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Scheme 1: Sensors based on modifying known gelator scaffolds.

Although I started my independent career just eight years ago, so much has changed in my life, both personally and professionally. I met my wonderful husband (Professor Matt Soellner), got married and now have two awesome children (Evan and Emily). I am happiest when we are outside, exploring our world together (Figure 8). Professionally, I have taken on new leadership roles at the University of Michigan and elsewhere. My lifetime love of learning has led me down a path to better understand how other people learn. This path involved starting a funded research program in chemistry education. I am grateful that I can continue exploring new research areas as a professor. I have also realized that, like the library of my youth, there is no better place for me than the University of Michigan. I am surrounded by an amazing group of colleagues within my department and on campus. I am especially grateful for my mentors here at the University of Michigan: Professors Brian Coppola, Carol Fierke, Adam Matzger, Tim McKay, Melanie Sanford, and John Wolfe, who each have played a significant role in my professional development. I am looking forward to seeing what additional changes will occur in my family and career in the future.

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Figure 8: Enjoying the outdoors with my family, especially when it involves mud! Photo credit: Donald A. McNeil.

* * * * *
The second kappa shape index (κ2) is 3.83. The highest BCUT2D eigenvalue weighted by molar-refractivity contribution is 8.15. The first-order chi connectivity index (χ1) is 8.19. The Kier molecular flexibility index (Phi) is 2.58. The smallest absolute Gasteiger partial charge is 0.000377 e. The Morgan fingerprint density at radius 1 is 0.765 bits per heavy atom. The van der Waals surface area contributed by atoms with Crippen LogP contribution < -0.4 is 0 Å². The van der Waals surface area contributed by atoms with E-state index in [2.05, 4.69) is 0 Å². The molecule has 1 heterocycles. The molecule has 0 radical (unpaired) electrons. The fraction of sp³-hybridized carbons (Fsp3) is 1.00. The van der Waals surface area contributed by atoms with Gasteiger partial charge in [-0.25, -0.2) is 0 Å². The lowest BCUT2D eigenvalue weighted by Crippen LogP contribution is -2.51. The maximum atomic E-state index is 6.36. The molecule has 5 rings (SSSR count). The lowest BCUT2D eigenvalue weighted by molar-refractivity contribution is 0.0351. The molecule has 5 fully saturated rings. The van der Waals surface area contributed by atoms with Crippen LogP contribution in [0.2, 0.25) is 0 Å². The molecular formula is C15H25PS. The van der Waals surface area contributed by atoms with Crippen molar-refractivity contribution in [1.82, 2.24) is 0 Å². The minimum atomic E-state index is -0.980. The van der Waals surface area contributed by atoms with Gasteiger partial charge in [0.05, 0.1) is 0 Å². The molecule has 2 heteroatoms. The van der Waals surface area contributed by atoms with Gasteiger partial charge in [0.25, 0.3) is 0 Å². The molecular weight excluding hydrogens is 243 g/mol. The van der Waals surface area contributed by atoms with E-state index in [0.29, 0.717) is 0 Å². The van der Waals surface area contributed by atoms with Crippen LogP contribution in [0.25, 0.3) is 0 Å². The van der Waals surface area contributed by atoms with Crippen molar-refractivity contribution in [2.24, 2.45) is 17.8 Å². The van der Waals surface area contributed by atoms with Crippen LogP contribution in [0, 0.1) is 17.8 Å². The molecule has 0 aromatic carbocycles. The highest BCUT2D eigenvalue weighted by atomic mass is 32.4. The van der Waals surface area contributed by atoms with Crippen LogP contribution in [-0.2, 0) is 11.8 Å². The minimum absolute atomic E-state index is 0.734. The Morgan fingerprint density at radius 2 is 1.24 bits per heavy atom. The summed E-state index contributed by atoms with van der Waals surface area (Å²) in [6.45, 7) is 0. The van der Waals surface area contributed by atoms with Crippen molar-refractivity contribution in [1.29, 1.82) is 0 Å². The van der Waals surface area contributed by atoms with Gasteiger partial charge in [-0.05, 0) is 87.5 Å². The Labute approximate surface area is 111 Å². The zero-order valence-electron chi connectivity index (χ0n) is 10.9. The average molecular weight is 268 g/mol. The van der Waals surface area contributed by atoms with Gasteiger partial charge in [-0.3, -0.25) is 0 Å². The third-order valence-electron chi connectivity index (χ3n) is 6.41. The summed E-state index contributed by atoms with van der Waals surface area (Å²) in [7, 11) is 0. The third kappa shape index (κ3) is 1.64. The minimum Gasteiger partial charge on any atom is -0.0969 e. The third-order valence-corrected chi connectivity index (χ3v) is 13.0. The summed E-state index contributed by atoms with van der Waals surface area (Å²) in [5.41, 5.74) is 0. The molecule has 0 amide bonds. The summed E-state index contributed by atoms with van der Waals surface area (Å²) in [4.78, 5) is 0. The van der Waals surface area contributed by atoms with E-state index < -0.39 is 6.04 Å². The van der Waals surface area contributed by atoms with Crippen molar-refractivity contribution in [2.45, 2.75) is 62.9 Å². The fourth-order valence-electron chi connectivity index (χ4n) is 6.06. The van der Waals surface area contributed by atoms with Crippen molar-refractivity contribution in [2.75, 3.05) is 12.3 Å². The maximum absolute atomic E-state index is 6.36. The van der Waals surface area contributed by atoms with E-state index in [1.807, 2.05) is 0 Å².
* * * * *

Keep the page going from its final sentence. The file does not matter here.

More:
Conclusion

Overall, we have developed a strategy for discovering new gelators that focuses on molecules exhibiting strong, 1D intermolecular interactions in the solid state. This approach is simple to execute and expected to be generalizable. We anticipate that this new design strategy will transform gelator discovery from its current random screening to a more rational approach. With this streamlined approach to identifying new gelators, both the number and utility of molecular gel-based applications should increase. In addition, we have performed both fundamental and applied studies toward gelation-based sensors for a diverse set of analytes. Many of the strategies described herein can be used to improve other gel-based applications. Moving forward, we plan to capitalize on our experiences by embarking on a new (to us) research direction: exploring gels as templates for synthesizing materials with high surface areas.